UChicago Center in Delhi (Nov. 16 event) & Four Seasons Hotel in Mumbai (Nov. 18 event)
Medicine has grown highly specialized, raising concerns that excess specialization might increase costs and problems in care coordination, and compromise relationships between doctors and patients. New research explores whether care improves when physicians rearrange their practices to allow them to treat patients both in clinics and in hospitals, reducing coordination problems between inpatient and outpatient care and leveraging the potential of the doctor-patient relationship.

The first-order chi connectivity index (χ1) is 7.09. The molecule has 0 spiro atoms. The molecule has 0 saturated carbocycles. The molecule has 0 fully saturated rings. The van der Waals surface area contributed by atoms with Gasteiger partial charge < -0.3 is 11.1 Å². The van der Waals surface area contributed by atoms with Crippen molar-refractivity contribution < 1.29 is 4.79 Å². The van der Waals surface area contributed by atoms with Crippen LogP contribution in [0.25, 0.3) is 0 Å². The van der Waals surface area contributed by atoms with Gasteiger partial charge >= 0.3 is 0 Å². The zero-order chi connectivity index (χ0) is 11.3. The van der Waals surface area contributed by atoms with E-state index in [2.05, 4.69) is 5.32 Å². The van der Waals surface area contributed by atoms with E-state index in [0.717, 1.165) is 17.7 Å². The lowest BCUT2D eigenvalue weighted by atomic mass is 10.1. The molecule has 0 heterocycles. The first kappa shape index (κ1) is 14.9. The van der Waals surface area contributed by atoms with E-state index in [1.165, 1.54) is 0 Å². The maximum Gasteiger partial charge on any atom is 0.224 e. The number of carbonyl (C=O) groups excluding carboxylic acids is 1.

About the Speaker
David Meltzer, LAB’82, AM’87, PhD’92, MD’93, is chief of the Section of Hospital Medicine, director of the Center for Health and the Social Sciences and the UChicago Urban Health Lab, and chair of the Committee on Clinical and Translational Science at the University of Chicago, where he is a professor in the Departments of Medicine and Economics and the University of Chicago Harris School of Public Policy. Meltzer’s research explores problems in health economics and public policy with a focus on the theoretical foundations of medical cost-effectiveness analysis and the cost and quality of hospital care.